Different Types of Printers and Their Functions
The printer is an important accessory of any computer system, especially for a graphics system. The printer is used for documentation, print media, or books, etc. There are several two Types of Printer technologies available:
These printers have a mechanism whereby formed character faces are passed against an inked ribbon on to the paper in order to create an image.
Example: Dot Matrix Printer, Line Printer.
These printers don’t the paper rather use laser techniques, ink sprays, xerographic processes and electrostatic methods to produce an image on paper.
Example: Laser Printer, Inkjet Printer, Electrostatic Printer, Plotter.
Dot Matrix Printer:
A dot matrix printer refers to a type of computer printer with a print head that runs back and forth on the page and prints by impact, striking an ink-soaked cloth ribbon against the paper. it’s just like a typewriter. Unlike a typewriter or daisy wheel printer, letters are drawn out of a dot matrix and thus varied font and arbitrary graphics can be produced because the printing involves mechanical pressure. These printers can create carbon copies. The print head normally prints along every raster row of the printer paper and the colour of the print is the colour of the ink of the ribbon.
Each dot is produced by a tiny yet stiff metal rod that is called “Wire or Pin” which is driven forward by the power of a tiny electromagnet or solenoid either directly or through small levers (pawls). The pins are usually arranged vertically where marginal offsets are provided between columns to reduce inter-dot spacing. The position of pins in the print head limits the quality of such a printer.
A line printer is a form of high-speed impact printer in which a line of type is printed at a time. In a typical design, a fixed font character set is engraved onto the periphery of a number of print wheels, the number matching the number of columns (letters in a line). The wheels spin at high speed and paper and an inked ribbon are moved past the print position.
The line printer technology is usually both faster and less expensive than laser printers. It has its use in medium volume accounting and other large business applications where print volume and speed is a priority over quality because of the limited character set engraved on the wheels and fixed spacing of type, this technology was never useful for the material of high readability such as books or newspapers.
A laser printer employs technology just like a photocopy machine. A laser beam focuses a positively charged selenium-coated rotating drum. The laser gum removes the positive charge from the drum except for the area to be printed.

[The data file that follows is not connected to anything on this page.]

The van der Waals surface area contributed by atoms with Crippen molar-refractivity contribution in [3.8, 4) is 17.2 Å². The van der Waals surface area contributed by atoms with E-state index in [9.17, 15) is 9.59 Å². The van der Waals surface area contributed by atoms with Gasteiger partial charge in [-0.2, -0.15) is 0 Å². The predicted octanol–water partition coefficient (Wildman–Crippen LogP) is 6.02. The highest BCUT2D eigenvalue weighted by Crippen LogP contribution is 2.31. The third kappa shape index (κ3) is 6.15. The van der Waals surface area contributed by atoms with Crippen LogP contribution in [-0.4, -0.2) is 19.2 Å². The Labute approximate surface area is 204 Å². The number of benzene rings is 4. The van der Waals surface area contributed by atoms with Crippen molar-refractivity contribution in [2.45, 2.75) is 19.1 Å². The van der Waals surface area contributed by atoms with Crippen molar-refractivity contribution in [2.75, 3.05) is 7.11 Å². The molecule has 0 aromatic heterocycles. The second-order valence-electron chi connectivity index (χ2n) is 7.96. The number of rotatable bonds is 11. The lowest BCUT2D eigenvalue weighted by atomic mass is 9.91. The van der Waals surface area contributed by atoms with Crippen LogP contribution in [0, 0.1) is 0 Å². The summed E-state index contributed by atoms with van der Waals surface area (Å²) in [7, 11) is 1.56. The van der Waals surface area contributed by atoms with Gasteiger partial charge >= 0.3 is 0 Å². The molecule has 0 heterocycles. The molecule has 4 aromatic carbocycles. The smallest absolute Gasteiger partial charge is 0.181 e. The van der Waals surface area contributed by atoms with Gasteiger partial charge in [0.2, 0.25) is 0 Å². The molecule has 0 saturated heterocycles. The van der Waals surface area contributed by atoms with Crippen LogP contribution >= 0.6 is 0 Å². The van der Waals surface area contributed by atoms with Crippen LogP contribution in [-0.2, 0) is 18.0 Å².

In this way, the laser draws the letters and images to be printed as a pattern of electrical charges that is called an electrostatic image. The negatively charged black toner powder first adheres to this positively charged area (image) on the drum from where it is transformed to the rolling white paper. Before the paper rolls under the drum, it is given a positive charge stronger than the positive charge of the electrostatic image, so the paper can pull the toner powder away. The paper is then subjected to mild heating to melt and fix the loose toner on the paper. The laser printer is mainly a bi-level printer.
An Inkjet printer is a non-impact printer that places extremely small droplets of ink onto paper to create an image. These printers are popular because they cost less but generate attractive graphics output.
The dots sprayed on paper are extremely small (usually between 50 and 60 microns in diameter) and positioned very precisely with resolutions of up to 1440×720 dpi. The dots can have different colours combined to create photo-quality images. The core of an Inkjet printer is the print head that contains a series of nozzles that are used to spray drops of ink. The ink is contained in ink cartridges that come in various combinations, such as separate black and colour cartridges or a cartridge for each ink colour. A stepper motor moves the print head assembly back and forth across the paper. The mechanical operation of the printer is controlled by a small circuit board containing a microprocessor and memory.
An Electrostatic Printer has many print head, actually covering the entire 36 media width. So, instead of a single print head moving across the width of the media.
The electrostatic printer prints an entire width of the page at one time. The media (paper, vellum, film) is electrostatically charged. The toner solution is circulated past the media and sticks to the energized portion of the media, thus producing a very fast high-quality image. The printer creates colour prints by breaking colour data down three basic colours (cyan, magenta, and yellow) plus black, and printing one colour at a time. In 5-pass print mode, combinations of cyan, magenta, yellow and black provide a wide range of different colours. Using the registration marks printed during the preliminary registration pass ensures that the colour plot is beautiful with no misalignment.
A plotter is a vector device that can directly reach specific positions on printer paper without raster scan device. In color plotters, the carriage accommodates a number of pens with varying colors and widths. The microprocessor in the plotter receives instructions from the host computer and executes commands like ‘move’ carriage to a given position with pens up and drawing geometric entities like a point, line, arc, circle, etc.